Deportation on Hold After Two Hearings

Judge allows bond for Montauk carpenter
T.E. McMorrow

A Montauk man facing deportation after having been picked up by Immigration and Custom Enforcement agents on Jan. 27 was released from custody following a March 23 hearing at the Department of Justice’s Varick Street Immigration Court in Manhattan.

Wilson Fabian Guanga, 39, an Ecuadorian who has lived in Montauk for 23 years and had been held by ICE in a Bergen County, N.J., facility, was released after the $13,000 bond set by Judge Thomas Mulligan was posted by his family. His immigration attorney, Donald Madeo of Youman, Madeo & Fasano, a Patchogue firm, said Monday that the outcome of the hearing could prove an important step toward Mr. Guanga’s obtaining a green card and permanent residency. “A lot of personal questions were asked,” he said.

 Mr. Madeo reported that Josh Lee, an assistant chief counsel for ICE, had argued against a bond, saying Mr. Guanga was not fit to remain in the United States due to two arrests over the past 18 months. One of the arrests was on a 2015 charge of driving while intoxicated. Though the alcohol reading was low, and the charge was eventually adjudicated as a violation, the arrest concerned ICE, and, apparently, Judge Mulligan. “There are 15,000 deaths a year as a result of drunk driving,” the judge said during Mr. Guanga’s first hearing, on March 7.

The second arrest occurred in East Hampton in January. A woman identified in court papers as a Ms. Sanchez filed a complaint with East Hampton Town police that led to Mr. Guanga being charged with two criminal misdemeanors, obstruction of breathing and endangering the welfare of a child.

Mr. Madeo argued that the case, which came up in East Hampton Town Justice Court on Feb. 16, was going to be dismissed. He produced a transcript of the proceeding, in which attorneys agreed that Ms. Sanchez had recanted her complaint against Mr. Guanga and that the complaint was tainted because it had been translated from Spanish to English by her ex-husband. The prosecution agreed to adjourn the case for a year, after which the charge would be dismissed, Mr. Madeo said.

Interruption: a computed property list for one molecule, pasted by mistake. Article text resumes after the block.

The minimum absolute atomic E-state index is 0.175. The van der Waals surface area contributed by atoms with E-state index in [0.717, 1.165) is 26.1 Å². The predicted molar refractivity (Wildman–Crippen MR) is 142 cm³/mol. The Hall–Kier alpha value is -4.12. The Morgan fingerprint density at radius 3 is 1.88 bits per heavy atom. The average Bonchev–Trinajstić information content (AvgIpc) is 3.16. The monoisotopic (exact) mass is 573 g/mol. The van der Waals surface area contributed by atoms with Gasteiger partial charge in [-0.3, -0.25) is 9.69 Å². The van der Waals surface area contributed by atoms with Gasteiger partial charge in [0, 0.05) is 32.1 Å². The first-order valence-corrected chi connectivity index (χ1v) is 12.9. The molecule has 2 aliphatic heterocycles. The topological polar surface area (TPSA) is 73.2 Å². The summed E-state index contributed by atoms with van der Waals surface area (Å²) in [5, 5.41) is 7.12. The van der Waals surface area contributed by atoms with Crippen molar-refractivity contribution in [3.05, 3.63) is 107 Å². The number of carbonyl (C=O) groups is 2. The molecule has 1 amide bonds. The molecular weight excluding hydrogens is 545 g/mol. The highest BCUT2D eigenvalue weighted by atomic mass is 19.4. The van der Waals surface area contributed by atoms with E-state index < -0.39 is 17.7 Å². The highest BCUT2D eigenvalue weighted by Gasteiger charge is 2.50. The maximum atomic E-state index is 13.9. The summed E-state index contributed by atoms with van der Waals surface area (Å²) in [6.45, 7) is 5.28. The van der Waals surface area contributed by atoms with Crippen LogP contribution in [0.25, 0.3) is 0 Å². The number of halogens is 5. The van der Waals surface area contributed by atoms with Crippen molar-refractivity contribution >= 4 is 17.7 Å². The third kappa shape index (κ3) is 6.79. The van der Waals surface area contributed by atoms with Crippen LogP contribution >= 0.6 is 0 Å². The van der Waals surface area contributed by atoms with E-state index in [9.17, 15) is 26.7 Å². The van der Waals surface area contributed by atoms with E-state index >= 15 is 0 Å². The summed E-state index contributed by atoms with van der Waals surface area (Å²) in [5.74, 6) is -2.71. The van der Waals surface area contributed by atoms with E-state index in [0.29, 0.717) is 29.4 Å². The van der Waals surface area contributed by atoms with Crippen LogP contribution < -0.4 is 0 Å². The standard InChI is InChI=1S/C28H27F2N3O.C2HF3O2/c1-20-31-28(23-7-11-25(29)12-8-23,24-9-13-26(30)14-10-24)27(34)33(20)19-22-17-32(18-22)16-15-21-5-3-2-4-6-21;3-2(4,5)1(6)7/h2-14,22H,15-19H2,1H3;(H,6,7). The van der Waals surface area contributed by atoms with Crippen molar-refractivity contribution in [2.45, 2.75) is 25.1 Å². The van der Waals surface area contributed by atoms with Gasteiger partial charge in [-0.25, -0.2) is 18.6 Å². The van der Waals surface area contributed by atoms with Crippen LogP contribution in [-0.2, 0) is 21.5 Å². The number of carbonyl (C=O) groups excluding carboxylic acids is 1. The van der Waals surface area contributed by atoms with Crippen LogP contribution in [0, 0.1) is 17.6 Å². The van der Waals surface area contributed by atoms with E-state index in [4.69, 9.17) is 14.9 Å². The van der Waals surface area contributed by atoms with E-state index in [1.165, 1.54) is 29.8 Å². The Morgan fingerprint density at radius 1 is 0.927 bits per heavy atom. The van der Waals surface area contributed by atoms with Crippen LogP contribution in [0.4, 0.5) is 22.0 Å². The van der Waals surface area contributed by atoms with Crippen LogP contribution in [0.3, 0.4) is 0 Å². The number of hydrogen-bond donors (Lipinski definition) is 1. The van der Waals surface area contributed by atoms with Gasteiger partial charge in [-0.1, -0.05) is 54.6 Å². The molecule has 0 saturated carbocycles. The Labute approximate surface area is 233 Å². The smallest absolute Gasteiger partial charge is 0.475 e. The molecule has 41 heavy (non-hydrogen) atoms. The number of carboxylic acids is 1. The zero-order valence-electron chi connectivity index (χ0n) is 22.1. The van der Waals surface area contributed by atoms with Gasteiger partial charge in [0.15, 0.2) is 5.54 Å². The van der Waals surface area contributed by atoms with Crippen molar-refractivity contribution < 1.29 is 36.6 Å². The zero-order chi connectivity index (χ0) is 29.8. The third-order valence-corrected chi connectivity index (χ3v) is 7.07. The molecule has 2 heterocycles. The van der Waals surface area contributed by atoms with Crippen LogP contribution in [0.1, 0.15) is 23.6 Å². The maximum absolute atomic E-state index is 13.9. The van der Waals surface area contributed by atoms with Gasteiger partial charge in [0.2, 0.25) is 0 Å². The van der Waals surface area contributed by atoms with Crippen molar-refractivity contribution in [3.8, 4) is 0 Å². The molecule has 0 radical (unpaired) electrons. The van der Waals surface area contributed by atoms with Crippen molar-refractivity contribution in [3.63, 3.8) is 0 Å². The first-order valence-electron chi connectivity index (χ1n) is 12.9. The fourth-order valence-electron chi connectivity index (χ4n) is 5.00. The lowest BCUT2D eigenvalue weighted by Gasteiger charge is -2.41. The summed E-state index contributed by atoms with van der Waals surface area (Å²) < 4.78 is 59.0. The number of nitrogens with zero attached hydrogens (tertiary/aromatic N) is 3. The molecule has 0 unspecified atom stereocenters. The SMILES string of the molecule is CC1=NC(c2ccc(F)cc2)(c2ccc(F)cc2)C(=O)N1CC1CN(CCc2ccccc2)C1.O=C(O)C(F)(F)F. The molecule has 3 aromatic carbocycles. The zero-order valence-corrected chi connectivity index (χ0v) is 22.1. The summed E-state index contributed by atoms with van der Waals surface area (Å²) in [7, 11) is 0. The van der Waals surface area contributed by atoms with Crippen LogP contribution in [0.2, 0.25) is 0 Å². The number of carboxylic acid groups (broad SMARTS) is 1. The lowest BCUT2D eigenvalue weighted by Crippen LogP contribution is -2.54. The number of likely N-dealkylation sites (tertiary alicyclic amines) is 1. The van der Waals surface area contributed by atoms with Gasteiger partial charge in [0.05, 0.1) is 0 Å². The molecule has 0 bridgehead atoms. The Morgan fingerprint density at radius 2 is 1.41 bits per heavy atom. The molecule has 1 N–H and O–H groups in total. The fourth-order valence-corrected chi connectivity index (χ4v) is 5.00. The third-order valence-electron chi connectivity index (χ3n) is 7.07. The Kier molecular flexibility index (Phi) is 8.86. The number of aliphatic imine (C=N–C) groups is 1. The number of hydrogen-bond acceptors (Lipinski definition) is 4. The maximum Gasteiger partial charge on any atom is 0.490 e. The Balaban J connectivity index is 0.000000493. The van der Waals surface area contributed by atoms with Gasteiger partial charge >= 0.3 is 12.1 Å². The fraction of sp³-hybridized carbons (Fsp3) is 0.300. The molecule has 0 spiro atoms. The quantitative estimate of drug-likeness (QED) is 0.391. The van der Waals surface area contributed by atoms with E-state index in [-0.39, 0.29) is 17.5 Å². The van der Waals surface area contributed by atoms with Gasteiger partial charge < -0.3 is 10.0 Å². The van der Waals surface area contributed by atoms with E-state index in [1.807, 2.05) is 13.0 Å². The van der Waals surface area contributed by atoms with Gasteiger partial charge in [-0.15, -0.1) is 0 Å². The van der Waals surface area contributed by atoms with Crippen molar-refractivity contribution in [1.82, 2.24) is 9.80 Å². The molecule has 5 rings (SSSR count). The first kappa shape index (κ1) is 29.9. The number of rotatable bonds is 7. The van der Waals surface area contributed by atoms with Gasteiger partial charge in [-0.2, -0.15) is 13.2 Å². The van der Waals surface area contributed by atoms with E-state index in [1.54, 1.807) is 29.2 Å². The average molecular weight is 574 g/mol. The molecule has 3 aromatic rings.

Judge Mulligan told Mr. Madeo that he had two weeks to provide the court with proof of the circumstances behind both arrests, as well as an abstract from the Department of Motor Vehicles and the minutes of the justice court case.

The legal burden in immigration court is on the defendant to prove that an order of deportation should be cancelled. According to Mr. Madeo, Mr. Guanga, who has been employed as a carpenter, will have to prove he is of good moral character, been in the country over 10 years, and that his children would be seriously harmed by his deportation.

Mr. Guanga’s wife of many years, known by friends as Cathy (her middle name is Catalina) attended both deportation hearings. Pregnant with their third child, she said on March 7 that she was expecting in mid-April. “We’ve been living 17 years in the same place,” she said, referring to their rental, on East Lake Drive in Montauk. 

Mr. Madeo also produced proof that Mr. Guanga had performed community service after the arrest on the drunken driving charge, and said he had a clean driving record.

Now that Mr. Guanga has returned home, the request for cancellation of the deportation order will be considered in New York City Immigration Court at Federal Plaza before a different judge. 

Mr. Guanga was picked up by ICE officers seven days after Donald J. Trump was sworn in as president. In Mr. Madeo’s opinion, “This was definitely on account of the change in administrations.” Two days before ICE detained Mr. Guanga, President Trump signed an executive order requiring the agency to “detain individuals apprehended on suspicion of violating federal or state law, including federal immigration law, pending further proceedings regarding those violations.”

In a previous article in The Star, it was incorrectly stated that Mr. Guanga had been brought from detention in New Jersey to East Hampton Town Justice Court for the Feb. 16 adjudication. That was not the case. The article also confused the authorization required from employers for a temporary work permit.